Syntax basics

Ginjo-Builder uses the .NET 3.5 Common Language Infrastructure (CLI), which is included in all versions of Microsoft Windows since Vista (SP1). By default mscorlib.dll and System.dll are included automatically in your project. (See compiler options for including other libraries.) In addition, a thin managed wrapper (GinjoIrrlicht3.dll) is included, which exposes the Irrlicht3D API through the GB namespace. The full Irrlicht3D API documentation can be found on the Irrlicht website:

Ginjo is a line oriented verbose language designed to be readable and maintainable. The syntax of the Ginjo language is deliberately similar to existing/popular programming languages. However, there are some key difference:

Line oriented

End of line is the end of an instruction or statement. The semi-colon (  ;  ) and braces (  {  }  ) are also recognized as the end of a statement, but we discourage the use of semi-colons. Only single line comments are recognized: //this is a comment


Ginjo is intended to be human parsable. Case-sensitivity in other languages makes them less human parsable and can introduce difficult to find bugs. For example, in C# the following code results in your program crashing with no stack trace:

//C# code:
private int myVar;
public int MyVar
    get { return MyVar; }
In Ginjo this gives an error, as myVar and MyVar are considered duplicate declarations.

Single quoted strings

String literals can be entered using either single or double quotes. "Hello Ginjo" and 'Hello Ginjo' are completely the same. There are no escape sequences in single quoted strings, thus 'C:\Users\Ginjo\' is a valid string. However, "C:\Users\Ginjo\" has three errors: Unrecognised escape sequences \U and \G, and unterminated string. The following escape sequences are recognized for double quoted strings:

Operator Description
\t Inserts a tab character.
\r Inserts a carriage-return character.
\n Inserts a LineFeed character.
\e Inserts a System.Environment.NewLine ('e' for 'enter'). On Windows systems this is the equivalent of \r\n.
\" Inserts a " character.
\\ Inserts a \ character.

+ needs toString

Adding two strings using + concatenates the two strings. Adding a string to something that is not a string throws an exception during runtime!
Note the fps.toString in device.SetWindowCaption().

while (device.Run()){
  if (device.WindowActive){

      var:Int32 fps = driver.FPS
      if (lastFPS != fps){
        device.SetWindowCaption('Quake 3 Map Example-Engine:'+ driver.Name + ' (' + fps.toString + ') fps')
        lastFPS = fps

Removed operators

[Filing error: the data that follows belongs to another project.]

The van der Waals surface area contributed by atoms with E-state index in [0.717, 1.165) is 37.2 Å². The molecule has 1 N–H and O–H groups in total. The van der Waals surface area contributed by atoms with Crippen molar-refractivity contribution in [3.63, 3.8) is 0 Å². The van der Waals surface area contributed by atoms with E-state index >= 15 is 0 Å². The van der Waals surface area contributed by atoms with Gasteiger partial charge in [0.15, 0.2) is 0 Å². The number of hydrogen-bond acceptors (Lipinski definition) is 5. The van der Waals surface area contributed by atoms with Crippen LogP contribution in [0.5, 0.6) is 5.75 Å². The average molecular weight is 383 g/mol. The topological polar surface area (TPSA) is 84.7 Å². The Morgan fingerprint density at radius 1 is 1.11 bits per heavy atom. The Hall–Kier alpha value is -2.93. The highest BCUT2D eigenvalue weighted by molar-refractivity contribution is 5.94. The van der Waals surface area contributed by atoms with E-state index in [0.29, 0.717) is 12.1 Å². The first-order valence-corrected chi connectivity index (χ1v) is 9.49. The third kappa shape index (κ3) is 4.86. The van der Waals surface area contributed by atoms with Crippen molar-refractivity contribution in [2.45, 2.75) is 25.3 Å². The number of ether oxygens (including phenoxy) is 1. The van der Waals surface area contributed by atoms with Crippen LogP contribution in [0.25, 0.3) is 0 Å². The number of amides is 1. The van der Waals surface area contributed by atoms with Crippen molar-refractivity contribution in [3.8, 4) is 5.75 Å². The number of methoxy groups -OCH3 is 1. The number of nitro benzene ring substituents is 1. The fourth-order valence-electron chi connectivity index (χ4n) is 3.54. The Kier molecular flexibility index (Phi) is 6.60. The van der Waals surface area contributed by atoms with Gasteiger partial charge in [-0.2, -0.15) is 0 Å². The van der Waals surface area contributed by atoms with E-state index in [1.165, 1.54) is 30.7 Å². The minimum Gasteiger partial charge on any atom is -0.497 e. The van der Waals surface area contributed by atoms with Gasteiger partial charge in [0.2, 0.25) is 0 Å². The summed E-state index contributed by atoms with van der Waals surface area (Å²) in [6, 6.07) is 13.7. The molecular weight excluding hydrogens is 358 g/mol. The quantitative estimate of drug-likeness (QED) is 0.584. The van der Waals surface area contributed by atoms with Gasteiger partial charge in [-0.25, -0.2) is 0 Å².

The following operators are purposefully missing in Ginjo: ++  --  ==  ?:
The = operator is context dependant. It is a comparison operator inside conditional statements and an assignment operator otherwise. See Operators for further details.

Consistent syntax for declarations

Ginjo is designed to be verbose and readable, and consistently follows the modifier kind:type name convention for declarations. (See Modifiers for further details.) Consider the following C++ code:

//C++ code:
public static string myFunc()
Is it a function declaration? Is it a variable declaration? Is it a function prototype?
In Ginjo the kind of symbol being introduced is always explicitly marked; type is optional, but type inference is not currently supported and a type must always be present for variables:

var:string myStr="Hello Ginjo" //variable declaration; variable type is string
const:double PI=3.14159265358979323846264338327950288 //constant declaration
class:student myC //class declaration; class type is student (that is to say it extends the student class)
class myC2 //class declaration; class type is System.Object
private function myFunc(var:string myStr) returns Int32 //function declaration, returns System.Int32
public function myFunc(var:string myStr) //function declaration, no return type

Scopes are always explicitly marked

Scopes are always explicitly marked using brackets (  {  }  ).

if(a=2); //syntax error
if(a=2) dosomething(); //syntax error
if(a=2){dosomething()} //good

For example, the if and switch statements are properly used as follows:

//if statement
elseif(a=3) {dosomethingelse()} 
//select statement combined with for loop
for(var:Int32 i=0; i<12; i+=1){			

See conditionals and loops for further details.